The new tax year brings a punishing regime for those with buy-to-let property portfolios, which could result in losses if no action is taken, Advies' IFA Alex Reynolds has warned.
Under measures announced by then Chancellor George Osborne in the 2015 Summer Budget, from this April landlord tax relief on mortgage interest payments will gradually be cut from a marginal rate of up to 45% to a flat rate of 20%.
This means property owners will not be able to offset as much of their interest payments against tax, resulting in higher tax charges, and in turn putting many at risk of being pushed into higher tax bands.
From last April buy-to-let investors have also incurred an extra 3% stamp duty on second homes, as part of a pack of measures designed by the government to curb buy-to-let investment and free up the housing market for home buyers.
According to Reynolds, the changes will create big problems for clients with highly geared portfolios and could lead to losses."I've seen a few examples that have shown that although you might be getting a sizeable income, the tax bill is higher than that, so actually the net cash flow is negative," he said.
To illustrate this point Reynolds described a higher rate tax payer (hypothetical) earning £80,000 per year, who owns five properties. Her mortgages total £700,000 and her mortgage payments come up to £21,000 per year, plus £5,000 in extra costs. She has a rental income of £35,000 per year.
The below table assumes mortgage interest rates increased from 3% to 3.75% by 2020/21. It shows that from the beginning of this tax year, her profits gradually decreased over five years until she made a loss of £5,000 in 2020-21
In another example, a client earns £50,000 per year and is also a higher rate tax payer. This time his second home is valued at £200,000, and he has a £150,000 mortgage. He makes £4,500 in mortgage payments each year, with an added £1,000 per year in other costs. His rental income is £7,200 over the year.
Like the previous example, the client gradually made a smaller profit each year, until making a loss in 2019.
Reynolds said: "The likelihood is problems are going to arise, perhaps not this year or next year, but after that, when once a client can't offset those financing costs, the tax bill is going to a rise to a point where it's unaffordable for them to keep all of their properties."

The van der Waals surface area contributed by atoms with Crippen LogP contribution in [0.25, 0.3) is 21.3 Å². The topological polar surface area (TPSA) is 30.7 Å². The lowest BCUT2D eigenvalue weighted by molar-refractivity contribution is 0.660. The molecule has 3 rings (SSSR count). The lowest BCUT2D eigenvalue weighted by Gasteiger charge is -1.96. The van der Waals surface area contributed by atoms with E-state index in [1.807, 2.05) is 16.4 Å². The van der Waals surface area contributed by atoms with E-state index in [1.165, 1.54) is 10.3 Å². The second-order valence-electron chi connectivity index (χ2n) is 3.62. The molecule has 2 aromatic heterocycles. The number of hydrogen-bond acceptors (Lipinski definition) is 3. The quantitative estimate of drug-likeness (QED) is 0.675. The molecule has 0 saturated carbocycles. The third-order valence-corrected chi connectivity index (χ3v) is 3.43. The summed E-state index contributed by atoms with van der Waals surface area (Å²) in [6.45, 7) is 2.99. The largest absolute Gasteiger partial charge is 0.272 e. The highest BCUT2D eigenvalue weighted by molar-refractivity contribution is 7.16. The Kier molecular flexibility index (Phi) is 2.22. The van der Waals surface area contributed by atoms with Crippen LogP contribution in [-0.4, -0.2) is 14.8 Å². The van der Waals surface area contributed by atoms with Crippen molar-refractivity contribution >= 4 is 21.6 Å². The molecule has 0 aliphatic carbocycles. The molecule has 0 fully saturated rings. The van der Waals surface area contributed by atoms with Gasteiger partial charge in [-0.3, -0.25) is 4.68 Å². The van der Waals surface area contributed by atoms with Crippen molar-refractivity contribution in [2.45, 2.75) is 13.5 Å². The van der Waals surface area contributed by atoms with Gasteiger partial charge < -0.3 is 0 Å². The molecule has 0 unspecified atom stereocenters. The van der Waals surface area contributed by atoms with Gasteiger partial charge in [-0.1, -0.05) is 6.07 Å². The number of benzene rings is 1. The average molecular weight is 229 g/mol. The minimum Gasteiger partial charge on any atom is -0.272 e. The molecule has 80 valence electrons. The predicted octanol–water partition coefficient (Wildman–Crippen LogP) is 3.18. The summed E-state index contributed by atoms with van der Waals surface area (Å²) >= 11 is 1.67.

'Buy to regret'
Hargreaves Lansdown chartered financial planner Danny Cox described buy to let as "buy to regret", saying it was one of the "least tax efficient ways to invest". This was because it was subject to stamp duty, income tax, capital gains tax (CGT) and inheritance tax with very few reliefs to offset the tax liabilities, he said.
"Capital gains tax is not the property investor's friend," he said. "Rising asset values and, unlike share portfolios, no realistic opportunity to spread gains over multiple tax years make realising chargeable gains a binary, all or nothing decision."
For Cox, the 2016 Budget made the situation worse, as the rate of capital gains tax was reduced for most investments, but not for second or investment properties.
This meant a higher rate tax payer would pay 20% CGT on shares and funds, but 28% on buy to let, he said.
EIS as an alternative
Kin Capital co-founder Richard Hoskins suggested a solution to large CGT liabilities could be to invest in Enterprise Investment Schemes (EIS) and Seed Enterprise Investment Schemes (SEIS), albeit at a higher risk.
The average price of a house in July 2016 was £232,885, said Hoskins. This meant even the average house was likely to generate a CGT liability in excess of £11,100 per year, he said.
"An additional rate tax payer, with a CGT liability crystallised from selling a buy-to-let property can get 64% tax relief per £1 invested in SEIS. If that additional rate tax payer loses 100% of their investment, they will receive a further 22.5% of tax relief on the loss and that is on top of the 64% tax relief received already. Effectively this means the investor is risking 13.5p per £1 invested in an SEIS company," he said, adding: "It's difficult to argue the maths of SEIS investment aren't compelling."
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